2 mm GISMO Observations of the Galactic Center. II. A Nonthermal Filament in the Radio Arc and Compact Sources

Johannes Staguhn, Richard G. Arendt, Eli Dwek, Mark R. Morris, Farhad Yusef-Zadeh, Dominic J. Benford, Attila Kovács, Junellie Gonzalez-Quiles

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We have used the Goddard IRAM 2 Millimeter Observer (GISMO) with the 30 m IRAM telescope to carry out a 2 mm survey of the Galaxy's central molecular zone. These observations detect thermal emission from cold interstellar medium dust, thermal free-free emission from ionized gas, and nonthermal synchrotron emission from relatively flat-spectrum sources. Archival data sets spanning 3.6 μm-90 cm are used to distinguish different emission mechanisms. After the thermal emission of dust is modeled and subtracted, the remaining 2 mm emission is dominated by free-free emission, with the exception of the brightest nonthermal filament (NTF) that runs through the middle of the bundle of filaments known as the Radio Arc. This is the shortest wavelength at which any NTF has been detected. The GISMO observations clearly trace this NTF over a length of ∼0.°2, with a mean 2 mm spectral index that is steeper than at longer wavelengths. The 2 mm-6 cm (or 20 cm) spectral index steepens from α ≈ -0.2 to -0.7 as a function distance from the Sickle H ii region, suggesting that this region is directly related to the NTF. A number of unresolved (at 21″) 2 mm sources are found nearby. One appears to be thermal dust emission from a molecular cloud that is associated with an enigmatic radio point source whose connection to the Radio Arc is still debated. The morphology and colors at shorter IR wavelengths indicate other 2 mm unresolved sources are likely to be compact H ii regions.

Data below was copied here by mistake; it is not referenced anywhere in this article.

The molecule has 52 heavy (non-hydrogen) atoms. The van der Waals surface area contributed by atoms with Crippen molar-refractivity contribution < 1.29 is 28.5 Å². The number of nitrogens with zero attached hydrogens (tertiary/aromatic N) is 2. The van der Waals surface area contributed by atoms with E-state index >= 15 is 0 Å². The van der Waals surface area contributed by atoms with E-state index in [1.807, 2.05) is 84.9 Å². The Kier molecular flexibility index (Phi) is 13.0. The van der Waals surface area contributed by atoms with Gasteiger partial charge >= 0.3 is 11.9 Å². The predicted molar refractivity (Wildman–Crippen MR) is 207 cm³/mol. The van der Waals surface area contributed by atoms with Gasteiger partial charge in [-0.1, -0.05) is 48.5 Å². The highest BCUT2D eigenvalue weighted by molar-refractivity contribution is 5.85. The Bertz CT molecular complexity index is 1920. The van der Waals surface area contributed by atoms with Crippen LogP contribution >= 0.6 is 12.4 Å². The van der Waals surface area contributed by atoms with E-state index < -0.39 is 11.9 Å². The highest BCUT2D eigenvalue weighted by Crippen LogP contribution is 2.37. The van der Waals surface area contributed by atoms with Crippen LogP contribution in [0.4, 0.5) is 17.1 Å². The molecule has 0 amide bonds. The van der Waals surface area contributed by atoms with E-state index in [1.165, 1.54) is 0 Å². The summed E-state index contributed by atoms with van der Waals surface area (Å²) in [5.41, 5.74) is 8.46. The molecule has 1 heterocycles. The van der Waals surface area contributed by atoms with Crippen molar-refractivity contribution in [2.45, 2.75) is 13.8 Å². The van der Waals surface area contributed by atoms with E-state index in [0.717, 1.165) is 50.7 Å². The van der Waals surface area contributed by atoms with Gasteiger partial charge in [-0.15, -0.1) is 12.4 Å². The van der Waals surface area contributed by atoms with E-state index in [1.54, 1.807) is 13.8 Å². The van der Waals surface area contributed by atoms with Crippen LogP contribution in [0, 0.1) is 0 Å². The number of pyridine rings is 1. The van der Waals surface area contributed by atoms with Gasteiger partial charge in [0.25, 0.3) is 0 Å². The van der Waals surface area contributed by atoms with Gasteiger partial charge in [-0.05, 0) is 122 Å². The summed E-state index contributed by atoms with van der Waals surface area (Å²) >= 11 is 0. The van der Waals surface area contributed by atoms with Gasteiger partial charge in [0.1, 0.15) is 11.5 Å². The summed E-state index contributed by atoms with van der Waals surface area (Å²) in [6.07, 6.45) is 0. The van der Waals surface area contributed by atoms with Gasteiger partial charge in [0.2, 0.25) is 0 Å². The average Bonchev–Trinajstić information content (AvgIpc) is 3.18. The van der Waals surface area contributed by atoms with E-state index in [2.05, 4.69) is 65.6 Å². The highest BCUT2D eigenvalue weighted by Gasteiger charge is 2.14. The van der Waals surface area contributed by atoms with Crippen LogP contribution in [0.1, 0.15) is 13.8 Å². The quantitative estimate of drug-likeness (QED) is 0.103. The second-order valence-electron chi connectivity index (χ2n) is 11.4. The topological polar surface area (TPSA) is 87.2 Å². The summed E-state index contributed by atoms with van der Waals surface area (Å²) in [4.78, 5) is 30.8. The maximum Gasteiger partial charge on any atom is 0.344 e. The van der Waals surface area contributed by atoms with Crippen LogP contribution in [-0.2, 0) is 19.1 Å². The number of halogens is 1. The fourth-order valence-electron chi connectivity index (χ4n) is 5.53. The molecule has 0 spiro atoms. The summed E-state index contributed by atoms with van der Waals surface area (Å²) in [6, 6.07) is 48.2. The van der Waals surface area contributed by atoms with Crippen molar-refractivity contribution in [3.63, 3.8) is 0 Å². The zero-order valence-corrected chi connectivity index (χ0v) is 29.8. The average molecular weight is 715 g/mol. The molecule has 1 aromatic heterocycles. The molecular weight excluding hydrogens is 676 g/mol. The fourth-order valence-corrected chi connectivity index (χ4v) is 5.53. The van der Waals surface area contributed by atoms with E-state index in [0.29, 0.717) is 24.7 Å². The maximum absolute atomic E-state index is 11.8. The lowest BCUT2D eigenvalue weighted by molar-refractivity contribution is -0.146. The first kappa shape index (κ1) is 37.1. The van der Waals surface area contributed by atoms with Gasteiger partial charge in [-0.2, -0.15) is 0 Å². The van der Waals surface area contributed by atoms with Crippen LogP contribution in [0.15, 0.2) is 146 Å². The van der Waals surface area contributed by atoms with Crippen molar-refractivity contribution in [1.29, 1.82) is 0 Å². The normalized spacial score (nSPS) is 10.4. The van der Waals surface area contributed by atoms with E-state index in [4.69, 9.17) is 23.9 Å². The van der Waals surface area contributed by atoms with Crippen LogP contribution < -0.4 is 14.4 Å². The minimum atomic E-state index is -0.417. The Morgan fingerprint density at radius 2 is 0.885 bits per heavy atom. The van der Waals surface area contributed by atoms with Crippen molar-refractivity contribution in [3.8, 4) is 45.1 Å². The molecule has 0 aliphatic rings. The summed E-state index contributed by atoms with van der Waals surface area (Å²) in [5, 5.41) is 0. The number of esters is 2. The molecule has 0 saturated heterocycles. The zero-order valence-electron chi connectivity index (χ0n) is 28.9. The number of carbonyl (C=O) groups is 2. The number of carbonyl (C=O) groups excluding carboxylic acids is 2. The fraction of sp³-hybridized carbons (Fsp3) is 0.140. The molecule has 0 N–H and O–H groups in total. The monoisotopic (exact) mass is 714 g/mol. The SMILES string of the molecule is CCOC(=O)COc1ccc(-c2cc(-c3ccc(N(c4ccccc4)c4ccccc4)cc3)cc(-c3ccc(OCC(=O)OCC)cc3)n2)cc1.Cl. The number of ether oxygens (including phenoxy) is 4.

Original languageEnglish (US)
Article number72
JournalAstrophysical Journal
Issue number1
StatePublished - Nov 1 2019


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ASJC Scopus subject areas

  • Astronomy and Astrophysics
  • Space and Planetary Science


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